Sunday, February 08, 2015

Margarethe von Trotta: 'Hannah Arendt' (2012)

Margarethe von Trotta's Hannah Arendt (2012) focuses on the deep 20th century thinker (pronounced more like "Errant" or "Aren't" than "Ah-Rent") around the time (early 1960s) of Adolf Eichman's trial -- and execution -- in Israel. 

With her articles on the Eichmann trial and the resulting book, Eichmann in Jerusalem: A Report on the Banality of Evil (1963), Arendt's ideas at the time aroused heated controversy because of their multilayered complexity. Specifically at one point, she argues that some Jews were complicit in facilitating the evils of the Holocaust through their cooperation with Nazis. The movie covers all of this ground very well, including the hatred from others which she had to contend with.   

Many people nowadays know at least some of Hannah Arendt's ideas, with or without her name attached to them, such as "the banality of evil:" evil acts made easy by a widespread, bureaucratic, impersonal evasion of responsibility. Pass the buck. It's not my department. I didn't know. I was just following orders, rules, protocol. Sorry, I cannot recall . . .   
It took me about twenty minutes to get into sync with Hannah Arendt's pacing and field of characters; once in, I was all in. 

The meticulous 1960s details of a working intellectual and her circle of friends, assistants and critics -- plus her living and working spaces -- are all excellent, as are the actors: especially Barbara Sukowa as Hannah Arendt and Axel Milberg as Heinrich Blücher, Hannah's anti-Stalinist communist philosopher-poet professor husband.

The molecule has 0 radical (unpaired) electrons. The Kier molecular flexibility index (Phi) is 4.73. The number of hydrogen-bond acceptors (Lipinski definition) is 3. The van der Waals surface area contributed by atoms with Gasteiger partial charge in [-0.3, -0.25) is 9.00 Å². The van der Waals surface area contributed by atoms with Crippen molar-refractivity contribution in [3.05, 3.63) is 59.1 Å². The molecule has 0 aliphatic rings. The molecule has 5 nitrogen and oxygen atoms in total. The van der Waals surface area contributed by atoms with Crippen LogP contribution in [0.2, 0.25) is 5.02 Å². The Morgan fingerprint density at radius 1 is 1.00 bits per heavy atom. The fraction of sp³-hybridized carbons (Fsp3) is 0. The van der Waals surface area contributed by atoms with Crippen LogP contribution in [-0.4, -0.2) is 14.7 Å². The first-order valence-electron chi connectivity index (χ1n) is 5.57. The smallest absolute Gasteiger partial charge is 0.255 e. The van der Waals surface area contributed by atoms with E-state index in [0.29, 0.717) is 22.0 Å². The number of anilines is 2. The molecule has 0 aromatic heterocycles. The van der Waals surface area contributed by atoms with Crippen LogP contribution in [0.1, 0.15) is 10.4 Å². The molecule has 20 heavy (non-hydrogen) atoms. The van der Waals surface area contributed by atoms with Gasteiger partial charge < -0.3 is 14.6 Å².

Among several other important characters, keep an eye out for Martin Heidegger, the philosopher -- an early paramour and, for at least a time, Nazi sympathizer -- and American writer-friend Mary McCarthy. 

Today's Rune: Partnership.   


Charles Gramlich said...

Not too many people seem to comprehend the complexity of such events. And even fewer have the guts to talk about them

Vesper said...

The woman who saw banality in evil... How very interesting. I'll have to find out more about her.

the walking man said...

If orders are given by way of social necessity then all of us are captured in the banality of evil.